While supporting them, it is essential to establish and maintain healthy boundaries. Be clear about what you are willing and able to provide regarding support. Avoid enabling their addiction by not bailing them out of financial trouble or participating in their gambling activities. Setting boundaries can also prevent the problem from significantly impacting your mental and emotional health. 

Maintain Open Communication

Continue to communicate openly and honestly with the person as they navigate their recovery journey. Encourage them to share their progress, setbacks, and challenges they may face along the way. Be a non-judgmental source of understanding and encourage open communication so your loved one feels validated and supported. 

Encourage Treatment Options

Suggest different treatment options to help your loved one with gambling addiction. At Gateway Foundation, we offer counseling and comprehensive treatment programs specifically designed for gambling addiction. Professionals can help those affected by this condition address underlying issues driving their behavior. Emphasize the importance of seeking professional help in addressing the underlying issues driving their addictive behavior.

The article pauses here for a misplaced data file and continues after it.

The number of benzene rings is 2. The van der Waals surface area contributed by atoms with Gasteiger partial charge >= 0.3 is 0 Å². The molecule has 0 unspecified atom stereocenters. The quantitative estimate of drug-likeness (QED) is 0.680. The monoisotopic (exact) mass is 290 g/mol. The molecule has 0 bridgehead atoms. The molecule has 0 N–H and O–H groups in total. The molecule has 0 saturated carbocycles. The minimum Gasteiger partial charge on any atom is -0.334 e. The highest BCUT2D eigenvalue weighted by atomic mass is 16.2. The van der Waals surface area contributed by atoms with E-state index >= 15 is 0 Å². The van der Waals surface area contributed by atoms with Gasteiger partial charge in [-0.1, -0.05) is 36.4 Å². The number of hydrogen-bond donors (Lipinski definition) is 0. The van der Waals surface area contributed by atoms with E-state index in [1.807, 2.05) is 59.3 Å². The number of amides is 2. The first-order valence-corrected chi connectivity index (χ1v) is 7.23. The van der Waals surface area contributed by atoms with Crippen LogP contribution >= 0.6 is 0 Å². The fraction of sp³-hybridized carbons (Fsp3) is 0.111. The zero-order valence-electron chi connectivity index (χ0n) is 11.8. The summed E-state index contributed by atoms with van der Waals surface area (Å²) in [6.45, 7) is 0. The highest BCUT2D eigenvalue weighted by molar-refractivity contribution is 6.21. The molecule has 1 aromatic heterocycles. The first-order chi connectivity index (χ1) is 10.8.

Get Compassionate Gambling Addiction Treatment at Gateway Foundation

Get Compassionate Gambling Addiction Treatment at Gateway Foundation

Recognizing common lies, gamblers tell is essential for understanding the depth of the problem and encouraging them to seek help. It’s crucial to address this issue with compassion and support, providing resources and treatment options to help individuals break free from the grip of addiction. You can also benefit from addressing your concerns in a safe, discreet environment and learning coping strategies to improve your peace of mind — whether the gambler seeks help. 

At Gateway Foundation, we provide treatment options for individuals and their families impacted by gambling addiction. Our programs include holistic and evidence-based therapies, dual diagnosis treatment, support groups, and other services to make up a comprehensive treatment program.

To learn more about our gambling addiction treatment, contact us today.